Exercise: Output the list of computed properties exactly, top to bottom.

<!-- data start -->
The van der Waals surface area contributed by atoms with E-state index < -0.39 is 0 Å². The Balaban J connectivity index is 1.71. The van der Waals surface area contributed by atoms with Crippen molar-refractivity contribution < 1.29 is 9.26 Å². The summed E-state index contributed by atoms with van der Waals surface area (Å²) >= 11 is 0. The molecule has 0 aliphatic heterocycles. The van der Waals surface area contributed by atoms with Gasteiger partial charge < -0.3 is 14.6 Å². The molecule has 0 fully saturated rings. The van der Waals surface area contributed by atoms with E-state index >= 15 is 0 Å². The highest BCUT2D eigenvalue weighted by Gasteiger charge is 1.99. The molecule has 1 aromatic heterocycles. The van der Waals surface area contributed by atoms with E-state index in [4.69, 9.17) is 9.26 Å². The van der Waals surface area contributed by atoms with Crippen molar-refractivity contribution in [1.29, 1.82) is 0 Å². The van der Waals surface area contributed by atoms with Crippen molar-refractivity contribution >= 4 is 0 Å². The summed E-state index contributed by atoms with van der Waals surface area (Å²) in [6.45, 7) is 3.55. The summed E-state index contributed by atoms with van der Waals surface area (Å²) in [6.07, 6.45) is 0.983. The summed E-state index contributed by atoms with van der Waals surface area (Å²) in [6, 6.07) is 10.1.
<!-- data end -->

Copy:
The van der Waals surface area contributed by atoms with E-state index < -0.39 is 0 Å². The Balaban J connectivity index is 1.71. The van der Waals surface area contributed by atoms with Crippen molar-refractivity contribution < 1.29 is 9.26 Å². The summed E-state index contributed by atoms with van der Waals surface area (Å²) >= 11 is 0. The molecule has 0 aliphatic heterocycles. The van der Waals surface area contributed by atoms with Gasteiger partial charge < -0.3 is 14.6 Å². The molecule has 0 fully saturated rings. The van der Waals surface area contributed by atoms with E-state index >= 15 is 0 Å². The highest BCUT2D eigenvalue weighted by Gasteiger charge is 1.99. The molecule has 1 aromatic heterocycles. The van der Waals surface area contributed by atoms with E-state index in [4.69, 9.17) is 9.26 Å². The van der Waals surface area contributed by atoms with Crippen molar-refractivity contribution in [1.29, 1.82) is 0 Å². The van der Waals surface area contributed by atoms with Crippen molar-refractivity contribution >= 4 is 0 Å². The summed E-state index contributed by atoms with van der Waals surface area (Å²) in [6.45, 7) is 3.55. The summed E-state index contributed by atoms with van der Waals surface area (Å²) in [6.07, 6.45) is 0.983. The summed E-state index contributed by atoms with van der Waals surface area (Å²) in [6, 6.07) is 10.1.